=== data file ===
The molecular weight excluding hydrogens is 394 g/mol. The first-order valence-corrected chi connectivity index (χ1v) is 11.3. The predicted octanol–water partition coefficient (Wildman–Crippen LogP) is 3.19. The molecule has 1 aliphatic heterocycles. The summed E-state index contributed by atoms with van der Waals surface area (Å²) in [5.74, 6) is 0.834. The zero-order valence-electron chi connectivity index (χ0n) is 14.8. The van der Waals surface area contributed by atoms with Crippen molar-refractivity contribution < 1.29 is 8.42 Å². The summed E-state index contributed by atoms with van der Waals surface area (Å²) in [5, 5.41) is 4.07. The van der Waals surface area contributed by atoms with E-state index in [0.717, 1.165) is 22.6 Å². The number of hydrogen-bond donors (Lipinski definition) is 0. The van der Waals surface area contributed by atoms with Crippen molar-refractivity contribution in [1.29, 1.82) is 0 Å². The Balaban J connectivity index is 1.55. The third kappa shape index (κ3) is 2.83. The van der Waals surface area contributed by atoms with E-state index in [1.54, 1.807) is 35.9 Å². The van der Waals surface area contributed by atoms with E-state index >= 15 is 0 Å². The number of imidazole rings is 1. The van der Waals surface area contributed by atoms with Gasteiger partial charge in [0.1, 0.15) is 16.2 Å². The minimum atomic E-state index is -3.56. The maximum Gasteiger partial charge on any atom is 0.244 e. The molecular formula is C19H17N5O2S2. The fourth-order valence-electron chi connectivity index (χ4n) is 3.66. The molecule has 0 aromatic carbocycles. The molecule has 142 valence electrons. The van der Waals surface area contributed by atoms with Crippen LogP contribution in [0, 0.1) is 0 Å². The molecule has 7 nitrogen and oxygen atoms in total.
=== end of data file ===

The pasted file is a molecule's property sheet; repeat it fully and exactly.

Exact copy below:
The molecular weight excluding hydrogens is 394 g/mol. The first-order valence-corrected chi connectivity index (χ1v) is 11.3. The predicted octanol–water partition coefficient (Wildman–Crippen LogP) is 3.19. The molecule has 1 aliphatic heterocycles. The summed E-state index contributed by atoms with van der Waals surface area (Å²) in [5.74, 6) is 0.834. The zero-order valence-electron chi connectivity index (χ0n) is 14.8. The van der Waals surface area contributed by atoms with Crippen molar-refractivity contribution < 1.29 is 8.42 Å². The summed E-state index contributed by atoms with van der Waals surface area (Å²) in [5, 5.41) is 4.07. The van der Waals surface area contributed by atoms with E-state index in [0.717, 1.165) is 22.6 Å². The number of hydrogen-bond donors (Lipinski definition) is 0. The van der Waals surface area contributed by atoms with Crippen molar-refractivity contribution in [1.29, 1.82) is 0 Å². The Balaban J connectivity index is 1.55. The third kappa shape index (κ3) is 2.83. The van der Waals surface area contributed by atoms with E-state index in [1.54, 1.807) is 35.9 Å². The van der Waals surface area contributed by atoms with E-state index >= 15 is 0 Å². The number of imidazole rings is 1. The van der Waals surface area contributed by atoms with Gasteiger partial charge in [0.1, 0.15) is 16.2 Å². The minimum atomic E-state index is -3.56. The maximum Gasteiger partial charge on any atom is 0.244 e. The molecular formula is C19H17N5O2S2. The fourth-order valence-electron chi connectivity index (χ4n) is 3.66. The molecule has 0 aromatic carbocycles. The molecule has 142 valence electrons. The van der Waals surface area contributed by atoms with Crippen LogP contribution in [0, 0.1) is 0 Å². The molecule has 7 nitrogen and oxygen atoms in total.